13 January 2014
High School/Introductory Chemistry, Chemical Education Research , Interdisciplinary/Multidisciplinary, Distance Learning/Self Instruction , Inquiry-Based/Discovery Learning, Testing/Assessment, Alcohols, Drugs/Pharmaceuticals, Enzymes, Oxidation/Reduction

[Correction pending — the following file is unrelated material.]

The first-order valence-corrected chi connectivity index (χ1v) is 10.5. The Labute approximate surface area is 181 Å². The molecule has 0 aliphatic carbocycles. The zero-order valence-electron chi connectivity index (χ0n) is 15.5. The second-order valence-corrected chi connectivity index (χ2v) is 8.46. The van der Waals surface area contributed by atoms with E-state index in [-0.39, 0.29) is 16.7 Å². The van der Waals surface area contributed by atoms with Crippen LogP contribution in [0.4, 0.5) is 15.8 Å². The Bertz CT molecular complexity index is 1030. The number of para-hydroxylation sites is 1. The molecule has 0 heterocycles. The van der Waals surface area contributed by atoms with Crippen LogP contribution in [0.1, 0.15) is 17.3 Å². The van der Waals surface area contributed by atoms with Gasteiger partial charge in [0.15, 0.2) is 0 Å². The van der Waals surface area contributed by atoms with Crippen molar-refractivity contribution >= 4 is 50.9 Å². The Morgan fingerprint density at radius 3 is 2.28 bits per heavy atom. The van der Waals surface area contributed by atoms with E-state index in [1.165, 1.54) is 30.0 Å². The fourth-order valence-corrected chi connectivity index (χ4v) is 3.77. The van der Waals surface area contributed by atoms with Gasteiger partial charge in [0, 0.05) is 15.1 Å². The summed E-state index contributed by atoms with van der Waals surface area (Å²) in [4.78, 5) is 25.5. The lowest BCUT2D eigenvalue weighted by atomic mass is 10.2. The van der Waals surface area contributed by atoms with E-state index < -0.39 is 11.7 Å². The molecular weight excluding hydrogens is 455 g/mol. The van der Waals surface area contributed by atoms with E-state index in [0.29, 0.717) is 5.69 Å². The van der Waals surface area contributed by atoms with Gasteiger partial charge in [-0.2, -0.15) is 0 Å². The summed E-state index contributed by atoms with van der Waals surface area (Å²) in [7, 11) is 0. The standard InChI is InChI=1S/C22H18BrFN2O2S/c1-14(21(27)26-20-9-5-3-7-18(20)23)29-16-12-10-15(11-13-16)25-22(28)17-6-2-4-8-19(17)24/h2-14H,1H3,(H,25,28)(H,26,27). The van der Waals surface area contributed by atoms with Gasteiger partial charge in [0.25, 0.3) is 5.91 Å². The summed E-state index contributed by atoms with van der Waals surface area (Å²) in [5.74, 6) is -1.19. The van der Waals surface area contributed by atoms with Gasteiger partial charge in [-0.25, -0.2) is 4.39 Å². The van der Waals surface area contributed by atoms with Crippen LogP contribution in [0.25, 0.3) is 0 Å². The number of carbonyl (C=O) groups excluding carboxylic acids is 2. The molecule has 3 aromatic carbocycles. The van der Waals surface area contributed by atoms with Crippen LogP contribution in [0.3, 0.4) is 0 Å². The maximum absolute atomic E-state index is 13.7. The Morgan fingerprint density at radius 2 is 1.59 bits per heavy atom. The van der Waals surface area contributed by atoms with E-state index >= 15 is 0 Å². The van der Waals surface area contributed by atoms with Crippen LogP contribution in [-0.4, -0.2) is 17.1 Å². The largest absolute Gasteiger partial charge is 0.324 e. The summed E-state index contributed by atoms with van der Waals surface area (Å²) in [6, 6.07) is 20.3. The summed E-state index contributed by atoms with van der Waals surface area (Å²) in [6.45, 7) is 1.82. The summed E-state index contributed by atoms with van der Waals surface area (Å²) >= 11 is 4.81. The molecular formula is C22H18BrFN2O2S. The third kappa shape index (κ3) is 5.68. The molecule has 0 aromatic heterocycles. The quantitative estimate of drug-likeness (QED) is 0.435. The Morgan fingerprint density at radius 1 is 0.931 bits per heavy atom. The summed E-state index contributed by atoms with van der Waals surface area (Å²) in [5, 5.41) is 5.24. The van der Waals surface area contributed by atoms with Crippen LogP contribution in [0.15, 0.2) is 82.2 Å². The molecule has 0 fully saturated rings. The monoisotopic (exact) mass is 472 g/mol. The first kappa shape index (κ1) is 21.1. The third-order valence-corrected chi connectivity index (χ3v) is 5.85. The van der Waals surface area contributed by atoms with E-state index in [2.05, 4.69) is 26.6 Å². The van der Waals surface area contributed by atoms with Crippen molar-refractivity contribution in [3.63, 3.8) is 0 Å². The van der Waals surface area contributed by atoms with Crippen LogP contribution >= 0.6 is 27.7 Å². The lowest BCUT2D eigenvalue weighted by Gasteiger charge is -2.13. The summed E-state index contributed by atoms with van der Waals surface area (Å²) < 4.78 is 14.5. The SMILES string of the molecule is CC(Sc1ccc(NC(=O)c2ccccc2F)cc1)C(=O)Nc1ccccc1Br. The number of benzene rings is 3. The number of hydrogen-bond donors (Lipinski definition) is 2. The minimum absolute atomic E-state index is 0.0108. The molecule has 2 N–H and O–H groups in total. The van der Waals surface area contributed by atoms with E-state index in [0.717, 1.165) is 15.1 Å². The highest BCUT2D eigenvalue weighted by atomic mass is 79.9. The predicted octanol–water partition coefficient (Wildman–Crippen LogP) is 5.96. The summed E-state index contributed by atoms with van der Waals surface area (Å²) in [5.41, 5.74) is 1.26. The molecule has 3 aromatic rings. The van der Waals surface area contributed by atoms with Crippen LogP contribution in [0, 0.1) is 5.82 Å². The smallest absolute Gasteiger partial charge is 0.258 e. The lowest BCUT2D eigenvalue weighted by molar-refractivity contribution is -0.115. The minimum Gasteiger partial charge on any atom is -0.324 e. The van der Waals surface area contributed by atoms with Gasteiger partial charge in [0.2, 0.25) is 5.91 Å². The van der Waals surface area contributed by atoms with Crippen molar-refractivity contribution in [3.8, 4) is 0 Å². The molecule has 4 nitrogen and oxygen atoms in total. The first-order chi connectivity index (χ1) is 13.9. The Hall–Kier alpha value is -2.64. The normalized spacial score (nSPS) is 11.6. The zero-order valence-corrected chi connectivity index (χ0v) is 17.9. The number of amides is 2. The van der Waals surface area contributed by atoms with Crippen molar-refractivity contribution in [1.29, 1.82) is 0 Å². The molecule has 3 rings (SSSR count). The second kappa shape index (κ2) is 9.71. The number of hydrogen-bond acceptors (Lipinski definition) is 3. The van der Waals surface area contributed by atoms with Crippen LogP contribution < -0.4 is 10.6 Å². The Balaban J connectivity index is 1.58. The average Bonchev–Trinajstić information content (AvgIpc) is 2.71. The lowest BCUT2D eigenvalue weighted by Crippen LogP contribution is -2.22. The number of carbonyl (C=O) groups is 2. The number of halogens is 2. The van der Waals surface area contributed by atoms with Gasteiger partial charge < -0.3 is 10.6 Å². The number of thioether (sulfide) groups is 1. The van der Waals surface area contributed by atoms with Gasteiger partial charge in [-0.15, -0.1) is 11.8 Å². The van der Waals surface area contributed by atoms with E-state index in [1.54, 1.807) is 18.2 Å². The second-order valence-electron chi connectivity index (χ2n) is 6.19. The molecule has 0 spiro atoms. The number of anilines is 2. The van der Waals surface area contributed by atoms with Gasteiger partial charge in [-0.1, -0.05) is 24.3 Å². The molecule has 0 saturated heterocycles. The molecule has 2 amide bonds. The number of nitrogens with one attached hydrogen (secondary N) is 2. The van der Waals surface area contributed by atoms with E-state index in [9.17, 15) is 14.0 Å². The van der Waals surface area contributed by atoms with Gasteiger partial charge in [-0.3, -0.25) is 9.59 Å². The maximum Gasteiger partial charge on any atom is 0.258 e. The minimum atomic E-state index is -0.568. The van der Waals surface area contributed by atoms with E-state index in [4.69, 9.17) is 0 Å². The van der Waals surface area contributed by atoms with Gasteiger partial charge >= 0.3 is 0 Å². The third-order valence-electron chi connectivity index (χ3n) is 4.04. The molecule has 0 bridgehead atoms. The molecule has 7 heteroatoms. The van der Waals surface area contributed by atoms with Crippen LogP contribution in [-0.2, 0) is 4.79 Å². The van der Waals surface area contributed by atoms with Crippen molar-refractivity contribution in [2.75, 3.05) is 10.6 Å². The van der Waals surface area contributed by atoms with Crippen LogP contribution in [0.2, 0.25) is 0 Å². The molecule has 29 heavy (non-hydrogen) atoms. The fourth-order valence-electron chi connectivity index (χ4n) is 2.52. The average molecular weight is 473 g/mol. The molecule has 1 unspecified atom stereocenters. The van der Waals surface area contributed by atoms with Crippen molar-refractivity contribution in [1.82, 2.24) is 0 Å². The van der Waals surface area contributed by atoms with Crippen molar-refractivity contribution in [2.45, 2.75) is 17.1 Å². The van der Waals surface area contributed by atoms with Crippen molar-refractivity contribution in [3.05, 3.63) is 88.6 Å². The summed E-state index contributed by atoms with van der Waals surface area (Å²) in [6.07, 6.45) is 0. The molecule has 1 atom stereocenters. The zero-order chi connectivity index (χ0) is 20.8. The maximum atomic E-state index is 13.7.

We developed the Alcohol Pharmacology Education Partnership (APEP), a set of modules designed to integrate a topic of interest (alcohol) with concepts in chemistry and biology for high school students. Chemistry and biology teachers ( n = 156) were recruited nationally to field-test APEP in a controlled study. Teachers obtained professional development either at a conference-based workshop (NSTA or NCSTA) or via distance learning to learn how to incorporate the APEP modules into their teaching. They field-tested the modules in their classes during the following year. Teacher knowledge of chemistry and biology concepts increased significantly following professional development, and was maintained for at least a year. Their students ( n = 14 014) demonstrated significantly higher scores when assessed for knowledge of both basic and advanced chemistry and biology concepts compared to students not using APEP modules in their classes the previous year. Higher scores were achieved as the number of modules used increased. These findings are consistent with our previous studies, demonstrating higher scores in chemistry and biology after students use modules that integrate topics interesting to them, such as drugs (the Pharmacology Education Partnership).